Trump To Sign ‘Pretty Comprehensive’ Police Reform Executive Order Tuesday
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Trump To Sign ‘Pretty Comprehensive’ Police Reform Executive Order Tuesday

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President Trump announced that he will sign a “pretty comprehensive” executive order addressing police reform on Tuesday amid growing calls from protestors across the nation for action to reform the police in the wake of George Floyd’s death.

“The overall goal is we want law and order and we want it done fairly, justly. We want it done safely,” Trump told reporters Monday during a roundtable on ‘Fighting for America’s Seniors.’ “We’re going to be talking about things that we’ve been watching and seeing for the last month, and we’re going to have some solutions. I think some good solutions. And some of it, as you know, is about great people. We need great people in our police departments, and we have mostly great people in our police departments.”

The president also announced that a press conference will be held either at the “Rose Garden or maybe in the White House in a different location” prior to signing the executive order.

“We’ll have a news conference at some point in the day at the Rose Garden or maybe in front of the White House at a different location that you know very well, the steps, and we’ll see you tomorrow,” Trump said.

On details of the executive order, Trump stated it consists of input of suggestions from “different groups, particularly the sheriffs,” though “certainly we can add on to what we do” with legislative efforts underway in both the House and Senate.

Last week, Trump held a roundtable event with law enforcement and faith leaders in Dallas where he outlined a four-point plan to address police reform issues. He also announced that his administration is currently finalizing the upcoming executive order that would “encourage police departments nationwide to meet the most current professional standards of force.”

“We’re working to finalize an executive order that will encourage police departments nationwide to meet the most current professional standards for the use of force, including tactics for de-escalation,” Trump said Thursday at the Dallas event. “And that means force, but force with compassion. But if you’re going to have to really do a job, if somebody’s really bad, you’re going to have to do it with real strength, real power.”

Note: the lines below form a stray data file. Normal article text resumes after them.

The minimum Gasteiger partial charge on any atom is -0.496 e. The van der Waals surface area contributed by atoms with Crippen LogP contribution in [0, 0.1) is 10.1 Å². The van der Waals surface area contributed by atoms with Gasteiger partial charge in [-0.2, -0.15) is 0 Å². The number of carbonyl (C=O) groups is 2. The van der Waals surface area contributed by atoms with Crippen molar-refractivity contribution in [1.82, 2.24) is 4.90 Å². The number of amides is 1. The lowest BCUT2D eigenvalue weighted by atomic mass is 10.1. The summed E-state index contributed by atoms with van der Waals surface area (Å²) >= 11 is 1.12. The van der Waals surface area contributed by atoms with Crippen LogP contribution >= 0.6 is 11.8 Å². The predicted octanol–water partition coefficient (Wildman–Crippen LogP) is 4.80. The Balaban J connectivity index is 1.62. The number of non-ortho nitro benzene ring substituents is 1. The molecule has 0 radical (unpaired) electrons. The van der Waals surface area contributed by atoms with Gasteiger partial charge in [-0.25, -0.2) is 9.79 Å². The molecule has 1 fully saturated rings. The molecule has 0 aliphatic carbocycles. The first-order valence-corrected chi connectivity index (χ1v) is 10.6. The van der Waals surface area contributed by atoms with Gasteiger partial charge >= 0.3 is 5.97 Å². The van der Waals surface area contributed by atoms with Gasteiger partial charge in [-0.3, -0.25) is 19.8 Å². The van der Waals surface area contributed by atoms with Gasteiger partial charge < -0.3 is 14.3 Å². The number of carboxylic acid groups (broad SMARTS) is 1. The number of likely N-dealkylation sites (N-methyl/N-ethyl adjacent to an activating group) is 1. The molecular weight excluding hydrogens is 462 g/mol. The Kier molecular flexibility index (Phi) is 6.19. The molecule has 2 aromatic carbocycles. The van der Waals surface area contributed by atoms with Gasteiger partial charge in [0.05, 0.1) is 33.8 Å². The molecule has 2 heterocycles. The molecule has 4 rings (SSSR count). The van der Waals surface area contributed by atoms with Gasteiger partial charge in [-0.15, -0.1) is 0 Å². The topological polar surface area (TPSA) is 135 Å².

Trump added, “We have to work together to confront bigotry and prejudice wherever they appear. But,  we’ll make no progress and heal no wounds by falsely labeling tens of millions of decent Americans as racists or bigots. We have to get everybody together. We have to be in the same path. If we don’t do that, we’ll have problems.”

Earlier, White House counselor Kellyanne Conway told Fox News that the executive order the president would sign will detail “professional standards” for the use of force for police officers in the line of duty.

“The president has been listening to many people across the aisle and across the country when he is formulating these ideas, and he has a very large group of people helping him with that as well,” Conway said during an interview with Fox News on Monday. “I think it won’t surprise you it will talk about the role of law enforcement, making sure that people understand the role is to keep their communities safe and their neighborhoods protected, and that we don’t want to cast aspersions over an entire industry.”

Trump will separately and privately meet with black families who have been affected by police violence on Tuesday. Civil Rights lawyer Lee Merritt is reported to have helped organize the meeting between the president and the families.

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